print("[%d]" % j +  "\t%02x\t%04x:%x\t%04x:%x\t%04x:%x" % i)
opcode, a1, a1m, a2, a2m, a3, a3m = i
op1 = a1 if a1m == 0 else registers[a1]
op2 = a2 if a2m == 0 else registers[a2]
if opcode == 6:
registers[a3] = op1 ^ op2
elif opcode == 1:
if unsigned_to_signed(op1) < 0:
registers[a3] = op2
else:
pass
elif opcode == 3:
registers[a3] =  (op1- op2) & 0xffff


After running this we looked at the resulting memory (the values in the registers), to see if it is leading us somewhere.
The data was taking shape, so we felt that we are getting somewhere, but the result made no sense so we understood that we were still missing something.

## the missing register

Looking at the instruction list can be broken down to:

1. The first 38 instructions initialize the registers from 2 to 39 with immediate values.
2. The next instructions perform some kind of hashing function, consisting of Xors and Subtraction on the registers.

Something we found is that register 1 is used in the hashing phase, but as opposed to all other registers it is never initialized in the initialization phase.

Since thre registers are only 16 bits wide, we decided to brute force all possible values for an initialized register 1, and see what we get. The updated code is as follows:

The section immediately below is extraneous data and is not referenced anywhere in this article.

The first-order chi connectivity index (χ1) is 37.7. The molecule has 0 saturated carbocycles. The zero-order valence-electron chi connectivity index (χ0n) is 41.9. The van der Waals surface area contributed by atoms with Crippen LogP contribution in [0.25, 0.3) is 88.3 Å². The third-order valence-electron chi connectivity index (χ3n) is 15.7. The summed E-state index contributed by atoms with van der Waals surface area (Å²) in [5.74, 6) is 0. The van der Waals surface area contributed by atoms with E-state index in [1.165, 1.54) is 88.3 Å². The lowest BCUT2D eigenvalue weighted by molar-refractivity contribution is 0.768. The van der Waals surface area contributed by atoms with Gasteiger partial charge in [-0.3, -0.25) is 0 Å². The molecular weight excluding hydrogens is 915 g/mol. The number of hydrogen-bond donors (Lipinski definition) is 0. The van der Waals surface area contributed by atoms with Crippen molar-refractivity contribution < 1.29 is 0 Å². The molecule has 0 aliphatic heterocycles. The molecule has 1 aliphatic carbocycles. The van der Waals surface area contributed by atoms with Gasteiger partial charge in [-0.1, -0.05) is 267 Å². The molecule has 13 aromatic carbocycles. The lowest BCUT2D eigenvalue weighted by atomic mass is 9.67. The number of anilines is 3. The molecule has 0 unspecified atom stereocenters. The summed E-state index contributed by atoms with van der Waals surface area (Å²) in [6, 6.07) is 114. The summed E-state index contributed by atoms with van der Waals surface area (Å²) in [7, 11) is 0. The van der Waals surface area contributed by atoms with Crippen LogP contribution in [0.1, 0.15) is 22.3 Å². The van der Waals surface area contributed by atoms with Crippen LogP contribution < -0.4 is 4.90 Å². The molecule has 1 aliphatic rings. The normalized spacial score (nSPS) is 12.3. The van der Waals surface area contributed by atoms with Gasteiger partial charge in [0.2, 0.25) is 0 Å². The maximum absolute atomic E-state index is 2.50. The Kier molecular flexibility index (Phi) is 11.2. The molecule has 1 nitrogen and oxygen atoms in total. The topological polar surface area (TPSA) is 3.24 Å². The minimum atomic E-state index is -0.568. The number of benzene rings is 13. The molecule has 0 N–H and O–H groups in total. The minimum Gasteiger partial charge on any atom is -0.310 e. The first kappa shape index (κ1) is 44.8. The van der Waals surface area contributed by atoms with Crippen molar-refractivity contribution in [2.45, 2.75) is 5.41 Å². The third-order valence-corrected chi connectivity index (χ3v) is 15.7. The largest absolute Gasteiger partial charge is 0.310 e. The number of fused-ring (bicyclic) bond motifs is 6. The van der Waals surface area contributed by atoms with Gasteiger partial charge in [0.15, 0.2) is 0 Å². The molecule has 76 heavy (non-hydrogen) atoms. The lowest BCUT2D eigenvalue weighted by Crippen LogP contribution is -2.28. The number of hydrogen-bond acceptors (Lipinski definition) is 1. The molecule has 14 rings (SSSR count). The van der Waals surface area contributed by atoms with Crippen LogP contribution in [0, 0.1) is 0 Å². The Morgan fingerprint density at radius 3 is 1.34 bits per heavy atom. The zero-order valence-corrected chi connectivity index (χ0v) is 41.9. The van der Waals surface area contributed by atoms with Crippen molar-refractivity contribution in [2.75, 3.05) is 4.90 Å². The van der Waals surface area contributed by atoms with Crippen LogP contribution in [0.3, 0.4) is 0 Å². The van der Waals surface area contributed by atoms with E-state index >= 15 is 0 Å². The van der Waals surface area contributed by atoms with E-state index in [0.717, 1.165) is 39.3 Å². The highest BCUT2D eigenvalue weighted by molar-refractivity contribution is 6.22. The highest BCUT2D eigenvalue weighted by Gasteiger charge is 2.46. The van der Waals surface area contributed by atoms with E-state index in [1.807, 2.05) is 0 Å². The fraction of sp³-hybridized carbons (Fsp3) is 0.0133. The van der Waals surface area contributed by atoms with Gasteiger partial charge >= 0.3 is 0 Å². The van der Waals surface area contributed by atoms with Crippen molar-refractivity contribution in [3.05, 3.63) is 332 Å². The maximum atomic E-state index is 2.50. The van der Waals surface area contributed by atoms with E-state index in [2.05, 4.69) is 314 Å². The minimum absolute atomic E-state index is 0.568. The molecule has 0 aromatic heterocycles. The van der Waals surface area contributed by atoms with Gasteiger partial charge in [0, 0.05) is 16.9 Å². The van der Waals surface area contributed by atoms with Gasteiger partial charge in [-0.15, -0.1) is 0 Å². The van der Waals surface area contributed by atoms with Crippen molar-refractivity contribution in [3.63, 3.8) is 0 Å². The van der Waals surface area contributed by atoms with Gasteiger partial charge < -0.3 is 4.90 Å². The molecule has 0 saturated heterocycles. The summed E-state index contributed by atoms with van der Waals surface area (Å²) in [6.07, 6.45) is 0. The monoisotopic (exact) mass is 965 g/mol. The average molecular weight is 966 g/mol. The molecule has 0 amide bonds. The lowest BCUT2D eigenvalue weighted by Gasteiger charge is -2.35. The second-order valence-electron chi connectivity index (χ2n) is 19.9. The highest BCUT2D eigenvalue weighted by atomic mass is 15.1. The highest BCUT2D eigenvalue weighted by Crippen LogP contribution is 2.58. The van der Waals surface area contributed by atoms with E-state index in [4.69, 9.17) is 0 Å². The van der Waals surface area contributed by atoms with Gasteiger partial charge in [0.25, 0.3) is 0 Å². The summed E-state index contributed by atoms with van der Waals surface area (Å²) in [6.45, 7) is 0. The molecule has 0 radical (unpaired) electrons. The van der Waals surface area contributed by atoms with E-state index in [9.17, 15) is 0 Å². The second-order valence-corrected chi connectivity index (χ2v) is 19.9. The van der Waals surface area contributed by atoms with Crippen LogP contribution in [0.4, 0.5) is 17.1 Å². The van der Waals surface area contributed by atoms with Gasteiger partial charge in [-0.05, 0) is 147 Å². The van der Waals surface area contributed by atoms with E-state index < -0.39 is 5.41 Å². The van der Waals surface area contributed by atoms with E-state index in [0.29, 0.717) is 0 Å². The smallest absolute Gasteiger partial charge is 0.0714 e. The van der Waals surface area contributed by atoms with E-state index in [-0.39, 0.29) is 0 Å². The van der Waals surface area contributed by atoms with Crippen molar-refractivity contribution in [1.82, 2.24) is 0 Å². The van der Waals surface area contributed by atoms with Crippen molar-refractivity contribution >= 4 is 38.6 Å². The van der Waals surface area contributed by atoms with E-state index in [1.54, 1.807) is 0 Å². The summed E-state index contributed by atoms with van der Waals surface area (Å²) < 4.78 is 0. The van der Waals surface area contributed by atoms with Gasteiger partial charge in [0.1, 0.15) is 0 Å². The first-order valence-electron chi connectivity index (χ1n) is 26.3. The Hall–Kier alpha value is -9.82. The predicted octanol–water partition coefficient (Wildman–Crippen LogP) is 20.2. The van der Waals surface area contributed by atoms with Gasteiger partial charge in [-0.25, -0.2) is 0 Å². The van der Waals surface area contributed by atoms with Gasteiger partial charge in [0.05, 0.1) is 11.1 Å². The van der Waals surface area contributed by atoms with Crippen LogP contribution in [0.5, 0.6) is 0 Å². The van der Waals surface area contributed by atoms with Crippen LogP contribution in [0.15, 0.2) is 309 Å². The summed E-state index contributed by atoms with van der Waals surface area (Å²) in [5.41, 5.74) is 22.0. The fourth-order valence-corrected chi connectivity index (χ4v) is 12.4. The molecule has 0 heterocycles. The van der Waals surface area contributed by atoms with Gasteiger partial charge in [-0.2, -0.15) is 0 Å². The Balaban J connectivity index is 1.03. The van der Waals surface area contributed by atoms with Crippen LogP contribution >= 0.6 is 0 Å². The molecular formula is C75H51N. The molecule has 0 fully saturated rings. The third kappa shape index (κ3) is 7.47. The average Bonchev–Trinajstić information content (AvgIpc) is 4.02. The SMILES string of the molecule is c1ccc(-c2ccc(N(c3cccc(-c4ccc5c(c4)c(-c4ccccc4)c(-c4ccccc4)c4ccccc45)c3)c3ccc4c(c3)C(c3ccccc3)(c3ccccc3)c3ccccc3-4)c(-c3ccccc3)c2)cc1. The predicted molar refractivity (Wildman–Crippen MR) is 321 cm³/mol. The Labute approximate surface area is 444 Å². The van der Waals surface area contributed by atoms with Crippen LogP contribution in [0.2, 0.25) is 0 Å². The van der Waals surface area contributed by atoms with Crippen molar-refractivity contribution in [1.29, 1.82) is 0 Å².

def emulate_instructions(secret):
registers = [0] * 72
registers[1] = secret
for j, i in enumerate(instructions):
# print("[%d]" % j +  "\t%02x\t%04x:%x\t%04x:%x\t%04x:%x" % i)
opcode, a1, a1m, a2, a2m, a3, a3m = i
op1 = a1 if a1m == 0 else registers[a1]
op2 = a2 if a2m == 0 else registers[a2]
if opcode == 6:
registers[a3] = op1 ^ op2
elif opcode == 1:
if unsigned_to_signed(op1) < 0:
registers[a3] = op2
else:
pass
elif opcode == 3:
registers[a3] =  (op1- op2) & 0xffff
return registers

for secret in range(0xffff):
registers = emulate_instructions(secret)
out = b""
for r in registers:
out += struct.pack("<H", r)

with open("results/%x.out" % secret, "wb") as fout:
fout.write(out)


## searching for the flag

Seeing that we know the flag starts with “OOO”, we searched all of our 65535 result files for that string:

\$ grep -a OOO results/*
results/107.out:_/_?Ok/yOy_qo|QUoOOOqiOeObu1^1qOgO^mQ
results/12f.out://7OC/'\_qQmW7OwqO}OJ]1WFOW1]q_WOOOFQ
results/1fd.out:.N/Cu?p_VR?     POOO_1P2
qH_O!P:
results/2117.out:!OOOO/{Oi_isQ_lif1e_/_Qyo/u/re_Qon_/oQuQr_o/w/n}1_
results/4117.out:AOoOOO{oinQ_othQis_Qlifeo_Q__yourOe_qoQn_yoqur_OownO}


## The flag

The result of file 4117.out seems suspiciously close to the expected flag format.
We obviously still have errors in our code, seeing that there are a few extra characters sprinkled throughout the flag string, but this was enough for us to guess the correct flag:
OOO{in_this_life__youre_on_your_own}

The full python script usef for the solution can be found here.